4. Hughes, Joseph P. & Mester, Loretta J., 2013. "Who said large banks don’t experience scale economies? Evidence from a risk-return-driven cost function," Journal of Financial Intermediation, Elsevier, vol. 22(4), pages 559-585.
    5. Berger, Allen N. & Rosen, Richard J. & Udell, Gregory F., 2007. "Does market size structure affect competition? The case of small business lending," Journal of Banking & Finance, Elsevier, vol. 31(1), pages 11-33, January.
    6. Baumol, William J, 1982. "Contestable Markets: An Uprising in the Theory of Industry Structure," American Economic Review, American Economic Association, vol. 72(1), pages 1-15, March.
    7. Kovner, Anna & Vickery, James & Zhou, Lily, 2015. "Do big banks have lower operating costs?," Journal of Financial Perspectives, EY Global FS Institute, vol. 3(1), pages 157-196.
    8. Berger, Allen N. & Roman, Raluca A., 2017. "Did Saving Wall Street Really Save Main Street? The Real Effects of TARP on Local Economic Conditions," Journal of Financial and Quantitative Analysis, Cambridge University Press, vol. 52(5), pages 1827-1867, October.
    9. Christensen, Laurits R & Jorgenson, Dale W & Lau, Lawrence J, 1973. "Transcendental Logarithmic Production Frontiers," The Review of Economics and Statistics, MIT Press, vol. 55(1), pages 28-45, February.
    10. Allen N. Berger & Asli Demirgüč-Kunt & Joseph G. Haubrich & Ross Levine, 2004. "Introduction: Bank concentration and competition: an evolution in the making," Proceedings, Federal Reserve Bank of Cleveland, pages 433-451.
    11. Bolt, Wilko & Humphrey, David, 2015. "Assessing bank competition for consumer loans," Journal of Banking & Finance, Elsevier, vol. 61(C), pages 127-141.
    12. Pesaran M.H. & Schuermann T. & Weiner S.M., 2004. "Modeling Regional Interdependencies Using a Global Error-Correcting Macroeconometric Model," Journal of Business & Economic Statistics, American Statistical Association, vol. 22, pages 129-162, April.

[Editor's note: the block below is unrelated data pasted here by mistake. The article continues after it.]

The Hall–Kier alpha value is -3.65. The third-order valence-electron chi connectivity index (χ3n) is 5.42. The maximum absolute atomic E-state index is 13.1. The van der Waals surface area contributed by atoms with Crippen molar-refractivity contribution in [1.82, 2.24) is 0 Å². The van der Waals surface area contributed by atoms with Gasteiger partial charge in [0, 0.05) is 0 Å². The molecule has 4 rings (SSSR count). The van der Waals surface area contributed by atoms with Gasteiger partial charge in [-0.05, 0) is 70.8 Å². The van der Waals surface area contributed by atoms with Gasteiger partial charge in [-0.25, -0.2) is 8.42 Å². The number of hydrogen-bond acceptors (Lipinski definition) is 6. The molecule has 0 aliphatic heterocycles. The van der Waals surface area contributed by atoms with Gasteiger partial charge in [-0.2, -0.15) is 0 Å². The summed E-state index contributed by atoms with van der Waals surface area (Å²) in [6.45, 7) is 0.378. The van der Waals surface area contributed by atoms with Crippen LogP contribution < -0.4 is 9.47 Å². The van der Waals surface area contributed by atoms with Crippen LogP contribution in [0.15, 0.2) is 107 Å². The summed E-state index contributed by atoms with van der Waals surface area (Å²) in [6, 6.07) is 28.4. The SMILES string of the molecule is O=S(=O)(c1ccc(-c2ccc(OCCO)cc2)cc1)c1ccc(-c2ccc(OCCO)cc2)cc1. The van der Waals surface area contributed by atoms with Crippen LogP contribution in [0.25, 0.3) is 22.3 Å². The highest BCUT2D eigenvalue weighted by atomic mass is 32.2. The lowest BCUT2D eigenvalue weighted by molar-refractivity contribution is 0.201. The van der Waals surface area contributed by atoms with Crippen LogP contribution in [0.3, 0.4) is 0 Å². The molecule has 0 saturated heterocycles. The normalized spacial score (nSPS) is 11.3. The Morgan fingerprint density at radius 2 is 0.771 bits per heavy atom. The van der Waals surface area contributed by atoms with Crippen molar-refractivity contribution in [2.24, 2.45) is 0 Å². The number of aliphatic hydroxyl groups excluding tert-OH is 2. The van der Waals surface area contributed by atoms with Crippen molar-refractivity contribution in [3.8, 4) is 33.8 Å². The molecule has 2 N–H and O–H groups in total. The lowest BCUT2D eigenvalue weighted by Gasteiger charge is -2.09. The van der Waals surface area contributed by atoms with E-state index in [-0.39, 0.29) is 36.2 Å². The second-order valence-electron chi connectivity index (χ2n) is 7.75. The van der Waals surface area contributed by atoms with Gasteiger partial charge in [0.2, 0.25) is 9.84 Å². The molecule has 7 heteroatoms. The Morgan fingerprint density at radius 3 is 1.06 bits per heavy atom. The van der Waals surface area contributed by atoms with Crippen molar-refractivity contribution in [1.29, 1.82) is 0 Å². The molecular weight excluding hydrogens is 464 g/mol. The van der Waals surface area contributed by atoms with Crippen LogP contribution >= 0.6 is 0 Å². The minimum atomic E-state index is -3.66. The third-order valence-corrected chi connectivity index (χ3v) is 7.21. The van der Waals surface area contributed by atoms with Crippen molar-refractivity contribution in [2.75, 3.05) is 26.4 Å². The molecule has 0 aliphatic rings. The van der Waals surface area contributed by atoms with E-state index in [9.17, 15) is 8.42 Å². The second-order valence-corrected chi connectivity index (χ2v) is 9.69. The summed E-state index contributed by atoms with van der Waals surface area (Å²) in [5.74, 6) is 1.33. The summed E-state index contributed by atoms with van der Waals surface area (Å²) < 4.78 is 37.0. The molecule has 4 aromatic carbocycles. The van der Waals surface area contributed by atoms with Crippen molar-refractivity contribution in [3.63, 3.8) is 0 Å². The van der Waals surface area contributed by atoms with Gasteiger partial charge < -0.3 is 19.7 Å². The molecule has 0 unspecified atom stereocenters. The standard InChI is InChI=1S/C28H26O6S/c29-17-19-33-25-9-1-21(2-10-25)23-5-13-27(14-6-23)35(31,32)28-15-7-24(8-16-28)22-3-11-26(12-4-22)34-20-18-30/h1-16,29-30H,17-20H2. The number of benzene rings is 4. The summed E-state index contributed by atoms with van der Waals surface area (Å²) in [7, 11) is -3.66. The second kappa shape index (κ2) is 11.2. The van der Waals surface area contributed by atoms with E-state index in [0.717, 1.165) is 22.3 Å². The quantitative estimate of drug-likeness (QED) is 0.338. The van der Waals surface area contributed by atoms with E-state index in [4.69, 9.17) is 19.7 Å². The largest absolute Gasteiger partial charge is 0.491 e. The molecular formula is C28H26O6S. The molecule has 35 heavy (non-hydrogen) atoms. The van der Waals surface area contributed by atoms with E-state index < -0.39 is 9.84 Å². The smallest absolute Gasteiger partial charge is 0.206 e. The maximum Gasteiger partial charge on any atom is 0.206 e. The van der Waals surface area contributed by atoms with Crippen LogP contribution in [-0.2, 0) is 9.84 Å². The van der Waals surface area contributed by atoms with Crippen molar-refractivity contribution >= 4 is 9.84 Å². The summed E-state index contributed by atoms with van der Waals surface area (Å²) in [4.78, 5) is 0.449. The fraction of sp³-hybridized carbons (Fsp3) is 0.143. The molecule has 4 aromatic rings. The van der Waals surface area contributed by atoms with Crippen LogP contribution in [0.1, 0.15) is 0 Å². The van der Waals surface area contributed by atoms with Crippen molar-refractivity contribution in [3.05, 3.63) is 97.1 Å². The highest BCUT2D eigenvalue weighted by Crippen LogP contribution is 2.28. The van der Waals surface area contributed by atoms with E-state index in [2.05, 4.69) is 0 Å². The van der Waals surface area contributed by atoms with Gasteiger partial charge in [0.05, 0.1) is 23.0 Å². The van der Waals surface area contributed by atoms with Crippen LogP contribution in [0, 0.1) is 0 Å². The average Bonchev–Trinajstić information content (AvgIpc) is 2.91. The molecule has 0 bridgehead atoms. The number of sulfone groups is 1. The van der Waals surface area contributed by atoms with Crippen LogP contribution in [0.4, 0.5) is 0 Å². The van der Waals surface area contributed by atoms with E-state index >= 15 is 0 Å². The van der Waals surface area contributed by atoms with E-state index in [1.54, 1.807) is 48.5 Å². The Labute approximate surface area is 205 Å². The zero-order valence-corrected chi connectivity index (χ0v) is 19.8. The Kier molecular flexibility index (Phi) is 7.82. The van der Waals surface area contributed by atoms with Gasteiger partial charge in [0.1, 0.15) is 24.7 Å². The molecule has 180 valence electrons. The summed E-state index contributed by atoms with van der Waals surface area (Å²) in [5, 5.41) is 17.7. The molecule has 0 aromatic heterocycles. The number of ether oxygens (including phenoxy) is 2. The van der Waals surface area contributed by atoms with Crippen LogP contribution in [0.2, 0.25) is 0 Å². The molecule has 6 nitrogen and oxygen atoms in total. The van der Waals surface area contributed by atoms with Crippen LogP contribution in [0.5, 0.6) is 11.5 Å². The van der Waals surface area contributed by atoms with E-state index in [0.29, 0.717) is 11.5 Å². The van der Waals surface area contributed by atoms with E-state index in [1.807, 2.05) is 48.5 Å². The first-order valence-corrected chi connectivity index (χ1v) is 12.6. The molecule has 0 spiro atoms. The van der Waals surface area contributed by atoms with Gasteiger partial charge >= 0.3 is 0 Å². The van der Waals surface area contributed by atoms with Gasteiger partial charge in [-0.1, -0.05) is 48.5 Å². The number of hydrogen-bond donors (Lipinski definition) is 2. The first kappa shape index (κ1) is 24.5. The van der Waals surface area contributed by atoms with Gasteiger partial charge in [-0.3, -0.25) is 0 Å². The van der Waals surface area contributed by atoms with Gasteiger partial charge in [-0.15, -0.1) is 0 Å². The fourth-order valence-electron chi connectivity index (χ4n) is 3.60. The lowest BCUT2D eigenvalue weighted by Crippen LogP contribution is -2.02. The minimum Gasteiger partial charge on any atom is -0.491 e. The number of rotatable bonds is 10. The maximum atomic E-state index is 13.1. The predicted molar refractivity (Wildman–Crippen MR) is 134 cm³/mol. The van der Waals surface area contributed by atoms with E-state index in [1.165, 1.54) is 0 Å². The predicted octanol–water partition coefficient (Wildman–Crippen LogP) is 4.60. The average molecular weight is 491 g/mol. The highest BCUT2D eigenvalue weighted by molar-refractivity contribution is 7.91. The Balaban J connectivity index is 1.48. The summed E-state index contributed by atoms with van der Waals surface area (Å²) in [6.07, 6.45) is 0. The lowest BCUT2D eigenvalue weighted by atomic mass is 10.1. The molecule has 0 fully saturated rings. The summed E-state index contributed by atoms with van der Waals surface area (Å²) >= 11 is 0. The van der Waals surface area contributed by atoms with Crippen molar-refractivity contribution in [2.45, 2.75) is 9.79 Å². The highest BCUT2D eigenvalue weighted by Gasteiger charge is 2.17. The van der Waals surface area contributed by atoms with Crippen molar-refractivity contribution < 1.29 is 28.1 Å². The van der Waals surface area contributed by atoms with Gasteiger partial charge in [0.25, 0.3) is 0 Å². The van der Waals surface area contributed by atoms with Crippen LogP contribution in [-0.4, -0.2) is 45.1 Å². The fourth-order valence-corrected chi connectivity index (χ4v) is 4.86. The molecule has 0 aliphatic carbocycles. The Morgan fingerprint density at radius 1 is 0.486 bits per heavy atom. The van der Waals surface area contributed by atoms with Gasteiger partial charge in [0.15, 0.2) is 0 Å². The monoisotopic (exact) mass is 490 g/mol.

13. Qu, Xi & Lee, Lung-fei, 2015. "Estimating a spatial autoregressive model with an endogenous spatial weight matrix," Journal of Econometrics, Elsevier, vol. 184(2), pages 209-232.
    14. Berger, Allen N. & Hanweck, Gerald A. & Humphrey, David B., 1987. "Competitive viability in banking : Scale, scope, and product mix economies," Journal of Monetary Economics, Elsevier, vol. 20(3), pages 501-520, December.
    15. Berger, Allen N, et al, 2004. "Bank Concentration and Competition: An Evolution in the Making," Journal of Money, Credit and Banking, Blackwell Publishing, vol. 36(3), pages 433-451, June.
    16. Anthony J. Glass & Karligash Kenjegalieva & Robin C. Sickles, 2016. "Returns to scale and curvature in the presence of spillovers: evidence from European countries," Oxford Economic Papers, Oxford University Press, vol. 68(1), pages 40-63.
    17. Wheelock, David C. & Wilson, Paul W., 2009. "Robust Nonparametric Quantile Estimation of Efficiency and Productivity Change in U.S. Commercial Banking, 1985–2004," Journal of Business & Economic Statistics, American Statistical Association, vol. 27(3), pages 354-368.